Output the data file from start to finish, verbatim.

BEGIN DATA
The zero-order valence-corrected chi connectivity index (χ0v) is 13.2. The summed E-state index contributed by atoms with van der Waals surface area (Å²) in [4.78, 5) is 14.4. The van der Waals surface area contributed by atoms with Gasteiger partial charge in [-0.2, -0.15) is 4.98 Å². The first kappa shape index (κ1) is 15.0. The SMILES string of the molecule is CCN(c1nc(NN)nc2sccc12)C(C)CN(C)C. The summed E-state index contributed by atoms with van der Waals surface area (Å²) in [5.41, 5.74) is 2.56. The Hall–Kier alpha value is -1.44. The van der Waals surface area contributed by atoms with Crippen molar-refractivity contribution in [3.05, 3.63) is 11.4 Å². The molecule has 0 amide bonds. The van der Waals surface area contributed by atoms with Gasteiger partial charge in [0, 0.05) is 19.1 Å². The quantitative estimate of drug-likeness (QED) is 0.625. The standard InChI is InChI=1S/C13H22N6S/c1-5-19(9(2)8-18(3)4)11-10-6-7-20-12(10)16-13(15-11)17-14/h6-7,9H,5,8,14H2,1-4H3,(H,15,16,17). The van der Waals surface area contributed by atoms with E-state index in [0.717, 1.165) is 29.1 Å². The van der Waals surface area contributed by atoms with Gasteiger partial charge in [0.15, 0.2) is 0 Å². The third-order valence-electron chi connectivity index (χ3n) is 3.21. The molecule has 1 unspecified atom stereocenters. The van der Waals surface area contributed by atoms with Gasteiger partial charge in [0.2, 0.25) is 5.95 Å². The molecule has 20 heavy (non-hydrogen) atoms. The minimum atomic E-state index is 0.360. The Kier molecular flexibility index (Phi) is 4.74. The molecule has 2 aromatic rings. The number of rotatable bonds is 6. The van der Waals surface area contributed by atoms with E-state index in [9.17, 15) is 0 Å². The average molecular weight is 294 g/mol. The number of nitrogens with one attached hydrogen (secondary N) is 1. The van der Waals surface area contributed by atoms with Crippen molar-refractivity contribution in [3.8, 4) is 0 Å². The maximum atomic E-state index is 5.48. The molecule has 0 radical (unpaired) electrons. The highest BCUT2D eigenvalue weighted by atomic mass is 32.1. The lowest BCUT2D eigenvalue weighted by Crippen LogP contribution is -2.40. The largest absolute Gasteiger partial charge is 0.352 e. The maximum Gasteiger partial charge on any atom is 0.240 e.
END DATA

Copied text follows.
The zero-order valence-corrected chi connectivity index (χ0v) is 13.2. The summed E-state index contributed by atoms with van der Waals surface area (Å²) in [4.78, 5) is 14.4. The van der Waals surface area contributed by atoms with Gasteiger partial charge in [-0.2, -0.15) is 4.98 Å². The first kappa shape index (κ1) is 15.0. The SMILES string of the molecule is CCN(c1nc(NN)nc2sccc12)C(C)CN(C)C. The summed E-state index contributed by atoms with van der Waals surface area (Å²) in [5.41, 5.74) is 2.56. The Hall–Kier alpha value is -1.44. The van der Waals surface area contributed by atoms with Crippen molar-refractivity contribution in [3.05, 3.63) is 11.4 Å². The molecule has 0 amide bonds. The van der Waals surface area contributed by atoms with Gasteiger partial charge in [0, 0.05) is 19.1 Å². The quantitative estimate of drug-likeness (QED) is 0.625. The standard InChI is InChI=1S/C13H22N6S/c1-5-19(9(2)8-18(3)4)11-10-6-7-20-12(10)16-13(15-11)17-14/h6-7,9H,5,8,14H2,1-4H3,(H,15,16,17). The van der Waals surface area contributed by atoms with E-state index in [0.717, 1.165) is 29.1 Å². The van der Waals surface area contributed by atoms with Gasteiger partial charge in [0.15, 0.2) is 0 Å². The third-order valence-electron chi connectivity index (χ3n) is 3.21. The molecule has 1 unspecified atom stereocenters. The van der Waals surface area contributed by atoms with Gasteiger partial charge in [0.2, 0.25) is 5.95 Å². The molecule has 20 heavy (non-hydrogen) atoms. The minimum atomic E-state index is 0.360. The Kier molecular flexibility index (Phi) is 4.74. The molecule has 2 aromatic rings. The number of rotatable bonds is 6. The van der Waals surface area contributed by atoms with E-state index in [9.17, 15) is 0 Å². The average molecular weight is 294 g/mol. The number of nitrogens with one attached hydrogen (secondary N) is 1. The van der Waals surface area contributed by atoms with Crippen molar-refractivity contribution in [3.8, 4) is 0 Å². The maximum atomic E-state index is 5.48. The molecule has 0 radical (unpaired) electrons. The highest BCUT2D eigenvalue weighted by atomic mass is 32.1. The lowest BCUT2D eigenvalue weighted by Crippen LogP contribution is -2.40. The largest absolute Gasteiger partial charge is 0.352 e. The maximum Gasteiger partial charge on any atom is 0.240 e.